Games review: Mafia 2

In
Mafia 2 the story follows Vito Scarletta, a fresh-faced Italian-American
stereotype back from the Second World War and out to climb his way up the grease ball
greasy pole of organised crime. The plot’s roughly split into four parts and
spans two decades within the game’s New York-style setting, Empire City. The
presentation is simply flawless. The feel of an American city during the period
is captured perfectly, and at times it’s tempting just to stop dead in the
street, turn up the car radio, and spin the camera around to soak in the
absurdly high production values.

In
terms of authenticity, this is to gangster films what Red Dead Redemption was
to westerns, and then some. The script, voice acting and score really wouldn’t
seem out of place up on the big screen, and the cut scenes are never dull.

The
use of licensed 1940s and 1950s music too is a masterstroke, and not only makes
some of the relatively drawn-out driving sequences far more enjoyable, but also
works to highlight how America changed during the timespan of the game’s narrative.

Still,
as gorgeous an experience as Mafia 2 is, this high watermark of quality is
often only skin deep. As your wisecracking buddy Joe puts it in one scene, in
many ways the game has “champagne tastes, but beer pockets”.

First
off, the action is pretty much as linear as an open-world game possibly could
be. Missions run consecutively and, while this does aid the pacing of the plot,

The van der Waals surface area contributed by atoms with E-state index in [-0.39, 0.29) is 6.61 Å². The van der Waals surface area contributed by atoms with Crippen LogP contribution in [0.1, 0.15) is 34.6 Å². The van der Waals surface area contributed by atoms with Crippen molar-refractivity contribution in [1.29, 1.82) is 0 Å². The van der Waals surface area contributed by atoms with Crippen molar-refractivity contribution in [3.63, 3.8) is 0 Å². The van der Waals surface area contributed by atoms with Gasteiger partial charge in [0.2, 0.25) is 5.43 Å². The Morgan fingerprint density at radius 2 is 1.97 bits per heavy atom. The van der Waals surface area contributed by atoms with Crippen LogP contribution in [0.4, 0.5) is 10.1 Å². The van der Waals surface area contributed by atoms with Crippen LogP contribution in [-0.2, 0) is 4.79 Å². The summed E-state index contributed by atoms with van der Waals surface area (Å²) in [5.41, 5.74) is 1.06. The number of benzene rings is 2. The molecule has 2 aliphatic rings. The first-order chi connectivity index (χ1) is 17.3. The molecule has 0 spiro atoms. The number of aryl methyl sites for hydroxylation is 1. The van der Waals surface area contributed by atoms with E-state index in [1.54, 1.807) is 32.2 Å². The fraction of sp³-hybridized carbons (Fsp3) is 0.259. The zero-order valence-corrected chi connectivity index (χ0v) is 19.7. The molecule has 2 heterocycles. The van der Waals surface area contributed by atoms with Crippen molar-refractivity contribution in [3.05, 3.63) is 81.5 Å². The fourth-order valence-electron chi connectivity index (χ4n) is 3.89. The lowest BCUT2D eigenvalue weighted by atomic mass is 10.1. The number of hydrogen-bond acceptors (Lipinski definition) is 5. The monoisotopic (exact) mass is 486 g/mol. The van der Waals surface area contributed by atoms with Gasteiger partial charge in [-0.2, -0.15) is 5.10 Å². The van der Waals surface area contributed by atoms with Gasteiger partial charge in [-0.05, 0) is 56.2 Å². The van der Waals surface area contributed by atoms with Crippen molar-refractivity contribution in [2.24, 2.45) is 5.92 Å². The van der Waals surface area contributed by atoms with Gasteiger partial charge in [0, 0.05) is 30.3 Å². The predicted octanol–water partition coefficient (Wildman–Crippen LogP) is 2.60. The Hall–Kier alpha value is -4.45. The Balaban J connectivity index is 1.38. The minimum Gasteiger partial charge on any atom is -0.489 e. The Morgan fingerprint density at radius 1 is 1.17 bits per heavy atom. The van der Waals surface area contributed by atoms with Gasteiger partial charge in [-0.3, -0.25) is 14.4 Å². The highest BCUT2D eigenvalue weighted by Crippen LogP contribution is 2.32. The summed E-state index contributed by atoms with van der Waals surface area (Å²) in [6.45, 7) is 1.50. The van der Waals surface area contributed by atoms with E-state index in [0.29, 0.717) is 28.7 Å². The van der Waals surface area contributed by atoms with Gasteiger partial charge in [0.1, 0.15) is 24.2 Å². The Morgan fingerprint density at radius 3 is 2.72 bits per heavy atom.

it’s a shame to have such a beautifully crafted world but no real incentive to
explore it.

Mafia
2 is just a simple mix of driving, shooting and hand-to-hand-combat stages,
with some travelling time in between to give you the illusion of freedom. Good fun
this stage may be, with solid design and mechanics, but gamers expecting
Goodfellas Theft Auto will be sorely disappointed.

The
plot strives to be taken seriously, but for every charming or humorous moment
there’s another that doesn’t seem to quite sit right.

At
one point you wander up to a sleeping guard and I had no idea whether Vito
would tiptoe past him, silently knock him out, or stab him repeatedly in the
throat, so little consistency is there in the game’s violence or rhetoric.

Your
character, too, is strangely blank and two-dimensional, and what with the
game’s hit-and-miss facial animations you’re unlikely to care too much about
what happens to you, or your associates.

Despite
these flaws, Mafia 2 was a short but sweet experience I enjoyed immensely. The
tone is uneven, but you could well say that this is how a game based on
organised crime should be – a glamorous veneer covering a seedy and unpleasant
interior. The most isn’t made of the game’s breathtaking mise-en-scene – but
it’s still somewhere I’d strongly urge you to visit.

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